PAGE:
young tunisians fight stigma with art

“We’re sick of being seen as thugs,” said Mohamed Ali Ayari, a rapper from a Tunisian slum where unemployed youth find a voice through music, cinema and photography.

The Tunisian capital’s working-class neighborhoods have suffered from decades of state neglect and poor services, and residents say the stigma attached to their neighborhoods shuts them out of the job market.

“This contempt and this prejudice really complicates our lives,” said Ayari, a resident of the overcrowded suburb of Duar Khicher.

The 23-year-old works as a security guard, but his dream is to become a famous rap artist.

“I wanna come out in the light,” he raps in a recent video produced with the help of the peace-building charity International Alert.

Ayari was among the winners of a recent International Alert contest that asked young people from four neglected areas of Tunisia to express themselves through music, documentary or photography, focusing on the theme of violence.

“People … experience violence on a daily basis – some practice it and others tolerate it,” said International Alert’s Housem Ayari. “We decided to channel this into cultural activities.

In a gloomy building in Douar Hicher, rapper Ayari sits in a small room-turned-studio, recording his latest track with backing vocals from neighborhood friends.

Ayari and his friends agreed that the lack of cultural spaces made it easier for people to be drawn into crime.

– “Therapy against depression” –

Wasim Tayachi, 22, said he and his friends “chose music to talk about themselves and their lives, about lost youth and about those of us who want to make it, about the police who attack us verbally and physically, about the state that ignores us and the society that stigmatizes us.”

He said coming from poorer neighborhoods made it difficult to find work or obtain official documents.

A country that does not listen to its young people cannot give them anything,” Taiachi added.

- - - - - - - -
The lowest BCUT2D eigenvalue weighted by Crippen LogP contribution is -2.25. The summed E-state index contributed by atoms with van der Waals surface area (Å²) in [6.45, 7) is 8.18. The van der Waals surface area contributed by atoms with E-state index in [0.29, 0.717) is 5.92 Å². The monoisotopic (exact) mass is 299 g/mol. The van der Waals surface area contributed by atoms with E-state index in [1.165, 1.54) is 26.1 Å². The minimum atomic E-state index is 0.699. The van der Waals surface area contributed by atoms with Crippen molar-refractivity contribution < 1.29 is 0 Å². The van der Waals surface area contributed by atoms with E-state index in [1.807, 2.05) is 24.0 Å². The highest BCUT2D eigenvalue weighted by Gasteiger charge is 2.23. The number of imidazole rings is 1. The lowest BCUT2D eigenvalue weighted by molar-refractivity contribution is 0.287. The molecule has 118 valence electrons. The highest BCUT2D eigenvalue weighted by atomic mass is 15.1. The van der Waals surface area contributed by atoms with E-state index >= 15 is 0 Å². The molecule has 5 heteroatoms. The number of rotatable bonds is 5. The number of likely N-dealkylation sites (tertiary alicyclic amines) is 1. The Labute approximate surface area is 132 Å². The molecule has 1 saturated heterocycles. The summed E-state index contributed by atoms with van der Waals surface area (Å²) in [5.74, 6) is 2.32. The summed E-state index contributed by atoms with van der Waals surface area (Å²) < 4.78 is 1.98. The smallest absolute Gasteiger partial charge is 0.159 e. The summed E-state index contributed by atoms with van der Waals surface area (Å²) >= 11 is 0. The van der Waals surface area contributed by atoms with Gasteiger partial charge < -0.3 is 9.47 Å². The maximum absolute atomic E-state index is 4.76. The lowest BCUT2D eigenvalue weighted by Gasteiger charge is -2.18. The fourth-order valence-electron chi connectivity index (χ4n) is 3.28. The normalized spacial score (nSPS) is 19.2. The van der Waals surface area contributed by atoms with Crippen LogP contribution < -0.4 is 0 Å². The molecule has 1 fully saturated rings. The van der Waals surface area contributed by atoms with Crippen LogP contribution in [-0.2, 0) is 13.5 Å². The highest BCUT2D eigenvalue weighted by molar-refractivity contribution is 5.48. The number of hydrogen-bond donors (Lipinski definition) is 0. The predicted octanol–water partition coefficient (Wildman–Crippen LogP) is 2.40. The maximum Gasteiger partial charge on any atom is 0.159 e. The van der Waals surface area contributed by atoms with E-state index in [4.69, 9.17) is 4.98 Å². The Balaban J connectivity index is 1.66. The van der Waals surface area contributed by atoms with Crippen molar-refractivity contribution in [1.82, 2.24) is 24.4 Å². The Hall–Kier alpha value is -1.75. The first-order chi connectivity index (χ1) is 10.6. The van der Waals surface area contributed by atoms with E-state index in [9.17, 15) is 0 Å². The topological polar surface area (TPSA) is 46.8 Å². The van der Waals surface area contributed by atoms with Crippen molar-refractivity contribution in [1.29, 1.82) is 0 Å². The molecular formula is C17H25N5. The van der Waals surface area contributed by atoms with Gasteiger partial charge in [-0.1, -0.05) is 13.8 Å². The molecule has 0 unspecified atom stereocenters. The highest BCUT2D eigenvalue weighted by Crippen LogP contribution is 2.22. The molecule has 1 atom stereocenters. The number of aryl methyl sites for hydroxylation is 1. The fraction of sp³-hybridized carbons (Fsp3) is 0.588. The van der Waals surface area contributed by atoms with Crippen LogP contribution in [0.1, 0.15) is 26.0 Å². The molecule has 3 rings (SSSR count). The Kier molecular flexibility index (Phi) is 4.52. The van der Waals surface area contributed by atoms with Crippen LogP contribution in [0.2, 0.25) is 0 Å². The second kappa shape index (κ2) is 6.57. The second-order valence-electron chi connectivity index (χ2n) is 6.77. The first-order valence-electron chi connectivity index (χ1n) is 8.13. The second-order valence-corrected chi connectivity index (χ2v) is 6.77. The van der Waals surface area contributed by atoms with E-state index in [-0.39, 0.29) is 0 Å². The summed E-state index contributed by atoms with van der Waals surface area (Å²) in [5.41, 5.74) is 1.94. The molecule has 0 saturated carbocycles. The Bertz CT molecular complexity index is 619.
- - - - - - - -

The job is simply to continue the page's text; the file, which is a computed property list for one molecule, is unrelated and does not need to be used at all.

Ayari said she wants to become a successful rapper.

But he doubts he can achieve his dreams in the North African nation, where a long-standing socio-economic crisis has prompted many young people to try to reach Europe – including on dangerous and overcrowded inflatable boats across the Mediterranean.

Meanwhile, he said he uses rap as “therapy against depression and illicit temptations.”

Another competition winner was a documentary describing social and economic injustice, sexual harassment, wasteful public transport and school absenteeism in Fushana District.

These are issues close to the heart of Mariem Churabi, who qualified as a tax accountant and set up a center to provide additional educational support to children – all under the age of 24.

Many young people here “want to succeed more than others because their difficult circumstances put more pressure on them,” Churabi said.

– “Environmental Violence” –

Belhssan Jabri, a qualified civil engineer, won the competition’s photography category.

“We deserve not to be ignored,” said 26-year-old Sidi Hassin, unemployed from the working-class neighborhood.

Jabri’s work focuses on what he calls “environmental violence,” showing public spaces near his home littered with trash.

“These could be places for sports or cultural activities or gardens, instead of being constantly littered with overflowing bins,” he said.

Jabri said those in power must find a “genuine will” to change things for the better.

“There are doctors, engineers, artists and very educated and skilled young people in our neighborhood,” he said.

“Stop focusing on the negative side and stigmatizing young people from working-class neighborhoods.”


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